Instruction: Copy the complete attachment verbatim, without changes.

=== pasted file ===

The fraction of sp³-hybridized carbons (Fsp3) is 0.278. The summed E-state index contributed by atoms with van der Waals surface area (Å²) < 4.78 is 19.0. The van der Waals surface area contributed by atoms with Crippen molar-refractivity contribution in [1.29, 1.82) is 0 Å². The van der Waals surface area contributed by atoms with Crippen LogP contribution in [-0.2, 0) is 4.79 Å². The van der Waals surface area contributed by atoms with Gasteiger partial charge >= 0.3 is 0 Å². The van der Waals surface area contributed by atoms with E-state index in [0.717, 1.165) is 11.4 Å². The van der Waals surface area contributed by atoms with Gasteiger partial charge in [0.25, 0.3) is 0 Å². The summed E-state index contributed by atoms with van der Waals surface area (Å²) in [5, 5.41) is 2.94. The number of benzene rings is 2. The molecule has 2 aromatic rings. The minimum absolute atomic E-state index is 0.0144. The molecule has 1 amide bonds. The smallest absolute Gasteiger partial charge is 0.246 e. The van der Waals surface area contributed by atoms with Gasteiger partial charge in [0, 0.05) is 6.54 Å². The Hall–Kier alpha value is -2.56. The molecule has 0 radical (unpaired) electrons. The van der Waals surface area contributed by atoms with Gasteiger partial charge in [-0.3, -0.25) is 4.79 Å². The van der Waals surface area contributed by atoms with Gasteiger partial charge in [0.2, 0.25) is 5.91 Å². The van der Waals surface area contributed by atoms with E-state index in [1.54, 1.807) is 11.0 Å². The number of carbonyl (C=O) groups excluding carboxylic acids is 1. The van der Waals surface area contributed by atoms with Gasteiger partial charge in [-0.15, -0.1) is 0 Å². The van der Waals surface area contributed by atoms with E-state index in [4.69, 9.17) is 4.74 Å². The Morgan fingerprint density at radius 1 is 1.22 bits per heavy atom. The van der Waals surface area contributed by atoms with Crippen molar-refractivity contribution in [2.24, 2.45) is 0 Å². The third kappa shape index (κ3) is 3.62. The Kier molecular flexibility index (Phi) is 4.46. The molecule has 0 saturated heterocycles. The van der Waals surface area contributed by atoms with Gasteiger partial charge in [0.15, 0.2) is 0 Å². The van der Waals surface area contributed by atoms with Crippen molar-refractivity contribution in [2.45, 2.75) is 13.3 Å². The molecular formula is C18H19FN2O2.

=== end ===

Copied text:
The fraction of sp³-hybridized carbons (Fsp3) is 0.278. The summed E-state index contributed by atoms with van der Waals surface area (Å²) < 4.78 is 19.0. The van der Waals surface area contributed by atoms with Crippen molar-refractivity contribution in [1.29, 1.82) is 0 Å². The van der Waals surface area contributed by atoms with Crippen LogP contribution in [-0.2, 0) is 4.79 Å². The van der Waals surface area contributed by atoms with Gasteiger partial charge >= 0.3 is 0 Å². The van der Waals surface area contributed by atoms with E-state index in [0.717, 1.165) is 11.4 Å². The van der Waals surface area contributed by atoms with Gasteiger partial charge in [0.25, 0.3) is 0 Å². The summed E-state index contributed by atoms with van der Waals surface area (Å²) in [5, 5.41) is 2.94. The number of benzene rings is 2. The molecule has 2 aromatic rings. The minimum absolute atomic E-state index is 0.0144. The molecule has 1 amide bonds. The smallest absolute Gasteiger partial charge is 0.246 e. The van der Waals surface area contributed by atoms with Gasteiger partial charge in [0, 0.05) is 6.54 Å². The Hall–Kier alpha value is -2.56. The molecule has 0 radical (unpaired) electrons. The van der Waals surface area contributed by atoms with Gasteiger partial charge in [-0.3, -0.25) is 4.79 Å². The van der Waals surface area contributed by atoms with Gasteiger partial charge in [0.2, 0.25) is 5.91 Å². The van der Waals surface area contributed by atoms with E-state index in [1.54, 1.807) is 11.0 Å². The number of carbonyl (C=O) groups excluding carboxylic acids is 1. The van der Waals surface area contributed by atoms with Gasteiger partial charge in [-0.15, -0.1) is 0 Å². The van der Waals surface area contributed by atoms with E-state index in [4.69, 9.17) is 4.74 Å². The Morgan fingerprint density at radius 1 is 1.22 bits per heavy atom. The van der Waals surface area contributed by atoms with Crippen molar-refractivity contribution in [2.24, 2.45) is 0 Å². The third kappa shape index (κ3) is 3.62. The Kier molecular flexibility index (Phi) is 4.46. The molecule has 0 saturated heterocycles. The van der Waals surface area contributed by atoms with Gasteiger partial charge in [0.15, 0.2) is 0 Å². The van der Waals surface area contributed by atoms with Crippen molar-refractivity contribution in [2.45, 2.75) is 13.3 Å². The molecular formula is C18H19FN2O2.